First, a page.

Date of this Version
Comp. Parasitol. 85(1), 2018, pp. 27–33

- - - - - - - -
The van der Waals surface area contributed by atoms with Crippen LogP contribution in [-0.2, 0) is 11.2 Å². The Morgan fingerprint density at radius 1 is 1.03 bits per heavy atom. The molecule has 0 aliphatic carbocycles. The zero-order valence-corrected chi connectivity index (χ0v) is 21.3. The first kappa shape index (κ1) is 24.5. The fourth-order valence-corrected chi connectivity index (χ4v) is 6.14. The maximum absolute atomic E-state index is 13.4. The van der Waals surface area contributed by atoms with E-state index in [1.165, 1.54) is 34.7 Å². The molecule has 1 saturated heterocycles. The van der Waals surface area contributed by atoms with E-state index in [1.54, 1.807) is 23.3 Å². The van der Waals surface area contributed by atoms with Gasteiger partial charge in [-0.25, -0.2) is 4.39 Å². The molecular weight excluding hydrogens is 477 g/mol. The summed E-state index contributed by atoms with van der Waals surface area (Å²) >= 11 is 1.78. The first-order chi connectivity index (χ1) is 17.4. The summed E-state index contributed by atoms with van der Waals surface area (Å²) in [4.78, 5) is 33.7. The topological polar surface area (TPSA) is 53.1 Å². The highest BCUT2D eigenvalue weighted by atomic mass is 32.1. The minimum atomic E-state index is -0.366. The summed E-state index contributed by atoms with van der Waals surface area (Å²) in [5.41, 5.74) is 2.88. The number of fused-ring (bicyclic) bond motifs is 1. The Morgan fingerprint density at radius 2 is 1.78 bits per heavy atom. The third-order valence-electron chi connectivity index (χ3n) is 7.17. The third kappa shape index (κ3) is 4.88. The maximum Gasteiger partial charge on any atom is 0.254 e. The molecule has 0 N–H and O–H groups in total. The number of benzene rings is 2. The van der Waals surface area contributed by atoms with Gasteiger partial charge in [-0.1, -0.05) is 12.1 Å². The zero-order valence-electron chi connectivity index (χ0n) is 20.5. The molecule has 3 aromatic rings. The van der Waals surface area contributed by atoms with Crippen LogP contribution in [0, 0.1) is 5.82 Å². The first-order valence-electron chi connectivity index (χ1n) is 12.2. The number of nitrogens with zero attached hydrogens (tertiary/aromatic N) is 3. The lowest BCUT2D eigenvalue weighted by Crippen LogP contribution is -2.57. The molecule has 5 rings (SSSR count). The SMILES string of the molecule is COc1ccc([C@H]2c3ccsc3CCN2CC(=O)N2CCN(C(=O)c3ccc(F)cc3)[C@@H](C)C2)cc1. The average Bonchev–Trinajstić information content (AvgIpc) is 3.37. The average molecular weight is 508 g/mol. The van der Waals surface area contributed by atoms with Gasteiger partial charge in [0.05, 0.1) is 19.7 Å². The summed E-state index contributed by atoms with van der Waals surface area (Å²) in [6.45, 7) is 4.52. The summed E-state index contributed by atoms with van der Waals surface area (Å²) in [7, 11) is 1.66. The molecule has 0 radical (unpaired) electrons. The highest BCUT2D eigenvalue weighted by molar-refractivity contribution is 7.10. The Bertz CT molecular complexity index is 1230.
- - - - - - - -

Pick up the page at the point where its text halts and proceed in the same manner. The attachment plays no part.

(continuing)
One hundred coprolites excavated from La Cueva de los Muertos Chiquitos (600–800 CE) in the Rio Zape Valley of present-day Durango, Mexico, were examined for the presence of helminth eggs utilizing standard archaeoparasitological techniques. Eggs of the human pinworm (Enterobius vermicularis) were recovered from 34 of the 100 coprolites examined. Eggs of parasites were photographed and measured before egg concentration values were calculated for each positive sample. Egg concentration values demonstrated an overdispersed pattern of distribution among the samples (66% uninfected, 25% less than 100 eggs/g, 8% between 100 and 500 eggs/g, and 1% more than 500 eggs/g). Given that only 5% of infected hosts in modern cases of human enterobiasis pass the eggs of parasites in their stools, the recovery of E. vermicularis eggs in 34% of the coprolites supports the conclusion that virtually all of the individuals utilizing the site during the coprolite depositional time frame likely were infected with this parasite. These data are discussed in light of other studies of prehistoric human enterobiasis.